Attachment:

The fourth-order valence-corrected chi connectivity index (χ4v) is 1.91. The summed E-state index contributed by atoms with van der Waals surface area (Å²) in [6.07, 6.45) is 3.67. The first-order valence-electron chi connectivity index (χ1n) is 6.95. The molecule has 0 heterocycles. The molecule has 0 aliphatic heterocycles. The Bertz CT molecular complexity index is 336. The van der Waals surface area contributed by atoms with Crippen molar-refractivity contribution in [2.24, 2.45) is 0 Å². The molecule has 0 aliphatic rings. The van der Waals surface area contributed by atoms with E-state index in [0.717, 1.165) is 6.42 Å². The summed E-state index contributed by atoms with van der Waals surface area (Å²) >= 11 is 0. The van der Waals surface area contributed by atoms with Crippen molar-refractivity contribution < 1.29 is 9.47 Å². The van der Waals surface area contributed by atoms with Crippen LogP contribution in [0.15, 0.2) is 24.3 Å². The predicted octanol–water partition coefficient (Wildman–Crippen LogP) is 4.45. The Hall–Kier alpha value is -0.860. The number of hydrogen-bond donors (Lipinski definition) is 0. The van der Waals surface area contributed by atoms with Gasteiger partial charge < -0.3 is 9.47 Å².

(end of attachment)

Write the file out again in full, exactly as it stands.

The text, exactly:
The fourth-order valence-corrected chi connectivity index (χ4v) is 1.91. The summed E-state index contributed by atoms with van der Waals surface area (Å²) in [6.07, 6.45) is 3.67. The first-order valence-electron chi connectivity index (χ1n) is 6.95. The molecule has 0 heterocycles. The molecule has 0 aliphatic heterocycles. The Bertz CT molecular complexity index is 336. The van der Waals surface area contributed by atoms with Crippen molar-refractivity contribution in [2.24, 2.45) is 0 Å². The molecule has 0 aliphatic rings. The van der Waals surface area contributed by atoms with E-state index in [0.717, 1.165) is 6.42 Å². The summed E-state index contributed by atoms with van der Waals surface area (Å²) >= 11 is 0. The van der Waals surface area contributed by atoms with Crippen molar-refractivity contribution < 1.29 is 9.47 Å². The van der Waals surface area contributed by atoms with Crippen LogP contribution in [0.15, 0.2) is 24.3 Å². The predicted octanol–water partition coefficient (Wildman–Crippen LogP) is 4.45. The Hall–Kier alpha value is -0.860. The number of hydrogen-bond donors (Lipinski definition) is 0. The van der Waals surface area contributed by atoms with Gasteiger partial charge < -0.3 is 9.47 Å².